Law Of The Vital Few (80/20)

I am going to do some thinking out loud as I wait for my delayed flight to board. I have been thinking about the year ahead and what I want to accomplish, but I have too many ideas that all seem valid objectives. I came across The Law of the Vital Few in Deep Work by Cal Newport, this is also known as the 80-20 rule or The Pareto Principle. I want to be clever in what I commit to knowing that the majority of the benefit should come from just one or two of the most important projects. If I over commit to things I am taking effort away from another project - how much project time I have is a zero sum game. So the more I commit to the less I’ll accomplish, this is difficult to accept.

Do I focus on the opensource projects or the Azure pipeline project? Do I focus on learning Python or C#? Argh, surely I should be focused on my MSc and the course work that is coming my way starting next week. And what about my intention to create and publish some web apps, I guess this can be tied to learning C# or Python. This idea agrees with what Jon Sonmez says about multitasking, in The Complete Software Developer’s Career Guide, about making one piece of work do more than one thing for you.

I probably need to take a bit of my own advice and force rank the backlog and see what comes out where. I am trying to internalize the advice from Deep Work, that book really stuck a cord with me. I listened to it 3 times, only taking a break to listen to his earlier book So Good They Can’t Ignore You. There is real insight in the book for knowledge workers, we live in such a distracted world that we need to actively work to focus and regain control of our mind.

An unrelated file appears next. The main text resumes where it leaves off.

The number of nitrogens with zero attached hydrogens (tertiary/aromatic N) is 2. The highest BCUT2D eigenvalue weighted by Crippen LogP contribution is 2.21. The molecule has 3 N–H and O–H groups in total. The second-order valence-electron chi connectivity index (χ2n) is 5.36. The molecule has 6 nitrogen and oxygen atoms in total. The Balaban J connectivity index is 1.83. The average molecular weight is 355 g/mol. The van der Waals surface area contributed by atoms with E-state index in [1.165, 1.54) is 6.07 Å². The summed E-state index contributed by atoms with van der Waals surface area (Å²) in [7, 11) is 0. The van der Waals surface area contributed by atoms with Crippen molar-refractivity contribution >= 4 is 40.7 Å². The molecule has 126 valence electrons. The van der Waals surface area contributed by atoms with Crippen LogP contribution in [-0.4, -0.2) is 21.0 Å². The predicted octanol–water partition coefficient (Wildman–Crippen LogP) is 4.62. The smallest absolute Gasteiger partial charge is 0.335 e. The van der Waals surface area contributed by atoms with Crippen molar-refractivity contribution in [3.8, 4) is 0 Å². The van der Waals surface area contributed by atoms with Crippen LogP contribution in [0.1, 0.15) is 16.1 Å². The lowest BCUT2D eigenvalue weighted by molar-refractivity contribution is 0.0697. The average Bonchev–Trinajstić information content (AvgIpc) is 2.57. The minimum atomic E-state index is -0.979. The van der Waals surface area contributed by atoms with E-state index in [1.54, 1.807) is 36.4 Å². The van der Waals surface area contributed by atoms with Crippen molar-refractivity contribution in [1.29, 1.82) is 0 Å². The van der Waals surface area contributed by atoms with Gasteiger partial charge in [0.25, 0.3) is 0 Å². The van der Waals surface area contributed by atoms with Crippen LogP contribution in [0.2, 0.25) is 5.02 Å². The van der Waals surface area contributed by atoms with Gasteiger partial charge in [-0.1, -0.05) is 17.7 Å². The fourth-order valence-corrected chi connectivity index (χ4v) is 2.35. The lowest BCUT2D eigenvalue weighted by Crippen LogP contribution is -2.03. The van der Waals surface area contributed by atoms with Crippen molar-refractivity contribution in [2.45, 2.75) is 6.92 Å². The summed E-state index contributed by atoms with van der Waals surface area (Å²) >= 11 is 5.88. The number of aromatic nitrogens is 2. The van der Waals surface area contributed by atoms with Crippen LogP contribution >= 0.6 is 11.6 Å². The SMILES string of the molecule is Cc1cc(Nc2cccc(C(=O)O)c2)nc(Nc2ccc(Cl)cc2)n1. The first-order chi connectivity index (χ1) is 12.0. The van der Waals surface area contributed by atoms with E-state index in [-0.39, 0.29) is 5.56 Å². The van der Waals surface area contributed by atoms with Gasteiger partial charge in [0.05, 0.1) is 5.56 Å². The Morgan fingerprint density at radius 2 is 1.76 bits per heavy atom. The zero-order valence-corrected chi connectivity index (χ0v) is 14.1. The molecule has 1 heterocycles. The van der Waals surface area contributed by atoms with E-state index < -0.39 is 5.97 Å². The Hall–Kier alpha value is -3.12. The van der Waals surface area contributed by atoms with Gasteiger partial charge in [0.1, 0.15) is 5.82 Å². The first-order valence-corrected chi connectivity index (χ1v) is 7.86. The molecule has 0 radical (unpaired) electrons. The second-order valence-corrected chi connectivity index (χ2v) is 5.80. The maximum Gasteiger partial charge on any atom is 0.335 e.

I’ve started with a few small steps, which sync up with mindfulness quite well. For example practicing being ok with being bored. My mindfulness practice is about quieting the mind to find more peace, but is also beneficial to improving your focus. I have become viscerally aware that when I first try to focus on a task my mind jumps in with a thought - why not do this instead? - mindfulness has helped to observe this thought for what it is and I get the opportunity to double down and focus. It has really helped.

There is also a tip in the book about scheduling distraction instead of scheduling focus time. So there is the Pomodoro technique which I’ve been practicing, especially for College work. This technique involves setting a timer for a fixed amount of time and not breaking away from your focused task until the timer is up, but when it is finished you should take a break - walk away. There is a theory or attention restoration, and when you take a break you recharge your ability to focus. After a few sessions they get faster and you suddenly realize you’ve been working for 1-2 hours at a time. I knocked out an research paper in two days over the winter holidays.

So where does this leave me, I still want to do too much at once. Perhaps and this year will tell, if i follow the rules and get focused I will increase my productively sufficiently to achieve it all. Cal Newport reports that he greatly exceeded his own expectations for productivity when he started to be more disciplined. It is funny, it feels like the way to focus more is to first commit to focusing more, then you still need to work hard to undo all the distraction prone programming we’ve been through. I have removed the new app from my phone so that I am no longer checking The Journal for the latest news, I have not missed it. I still get the news but when I choose to, not when it arrives on my phone, speak of the devil, I’ve been at this for a while I’ll probably take a break now.

Thanks for reading.

Written on January 16, 2019
[ Out-loud  ]